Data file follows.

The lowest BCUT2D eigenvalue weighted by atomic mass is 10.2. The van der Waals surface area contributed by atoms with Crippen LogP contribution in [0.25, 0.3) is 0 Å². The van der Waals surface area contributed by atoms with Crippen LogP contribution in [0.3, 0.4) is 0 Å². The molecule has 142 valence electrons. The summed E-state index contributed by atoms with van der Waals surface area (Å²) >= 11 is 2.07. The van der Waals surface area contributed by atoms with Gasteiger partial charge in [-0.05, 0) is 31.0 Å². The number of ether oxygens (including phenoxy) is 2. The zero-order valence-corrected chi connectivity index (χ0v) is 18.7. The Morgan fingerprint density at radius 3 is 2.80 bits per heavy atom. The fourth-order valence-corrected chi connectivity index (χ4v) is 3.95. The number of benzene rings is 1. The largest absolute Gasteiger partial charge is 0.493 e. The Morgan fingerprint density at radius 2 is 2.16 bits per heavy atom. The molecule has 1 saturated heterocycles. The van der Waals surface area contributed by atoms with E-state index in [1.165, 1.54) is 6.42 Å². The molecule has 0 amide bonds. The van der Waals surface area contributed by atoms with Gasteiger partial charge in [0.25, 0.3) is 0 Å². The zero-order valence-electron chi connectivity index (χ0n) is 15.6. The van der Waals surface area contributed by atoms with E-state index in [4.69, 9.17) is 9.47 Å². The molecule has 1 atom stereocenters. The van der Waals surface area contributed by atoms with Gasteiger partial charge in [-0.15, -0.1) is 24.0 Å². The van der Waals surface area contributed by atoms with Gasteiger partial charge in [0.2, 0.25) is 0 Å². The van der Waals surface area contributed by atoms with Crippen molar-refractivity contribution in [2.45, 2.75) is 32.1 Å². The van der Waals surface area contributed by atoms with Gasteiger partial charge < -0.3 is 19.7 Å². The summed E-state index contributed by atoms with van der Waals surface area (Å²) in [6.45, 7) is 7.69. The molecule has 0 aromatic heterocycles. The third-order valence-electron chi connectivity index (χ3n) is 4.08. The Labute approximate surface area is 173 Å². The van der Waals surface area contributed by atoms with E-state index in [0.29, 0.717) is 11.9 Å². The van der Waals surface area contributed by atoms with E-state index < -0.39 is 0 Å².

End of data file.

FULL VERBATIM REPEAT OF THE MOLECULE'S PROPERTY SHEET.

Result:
The lowest BCUT2D eigenvalue weighted by atomic mass is 10.2. The van der Waals surface area contributed by atoms with Crippen LogP contribution in [0.25, 0.3) is 0 Å². The van der Waals surface area contributed by atoms with Crippen LogP contribution in [0.3, 0.4) is 0 Å². The molecule has 142 valence electrons. The summed E-state index contributed by atoms with van der Waals surface area (Å²) >= 11 is 2.07. The van der Waals surface area contributed by atoms with Gasteiger partial charge in [-0.05, 0) is 31.0 Å². The number of ether oxygens (including phenoxy) is 2. The zero-order valence-corrected chi connectivity index (χ0v) is 18.7. The Morgan fingerprint density at radius 3 is 2.80 bits per heavy atom. The fourth-order valence-corrected chi connectivity index (χ4v) is 3.95. The number of benzene rings is 1. The largest absolute Gasteiger partial charge is 0.493 e. The Morgan fingerprint density at radius 2 is 2.16 bits per heavy atom. The molecule has 1 saturated heterocycles. The van der Waals surface area contributed by atoms with E-state index in [1.165, 1.54) is 6.42 Å². The molecule has 0 amide bonds. The van der Waals surface area contributed by atoms with Gasteiger partial charge in [0.25, 0.3) is 0 Å². The zero-order valence-electron chi connectivity index (χ0n) is 15.6. The van der Waals surface area contributed by atoms with E-state index in [4.69, 9.17) is 9.47 Å². The molecule has 1 atom stereocenters. The van der Waals surface area contributed by atoms with Gasteiger partial charge in [-0.15, -0.1) is 24.0 Å². The van der Waals surface area contributed by atoms with Gasteiger partial charge in [0.2, 0.25) is 0 Å². The van der Waals surface area contributed by atoms with Crippen molar-refractivity contribution in [2.45, 2.75) is 32.1 Å². The van der Waals surface area contributed by atoms with Gasteiger partial charge < -0.3 is 19.7 Å². The summed E-state index contributed by atoms with van der Waals surface area (Å²) in [6.45, 7) is 7.69. The molecule has 0 aromatic heterocycles. The third-order valence-electron chi connectivity index (χ3n) is 4.08. The Labute approximate surface area is 173 Å². The van der Waals surface area contributed by atoms with E-state index in [0.29, 0.717) is 11.9 Å². The van der Waals surface area contributed by atoms with E-state index < -0.39 is 0 Å².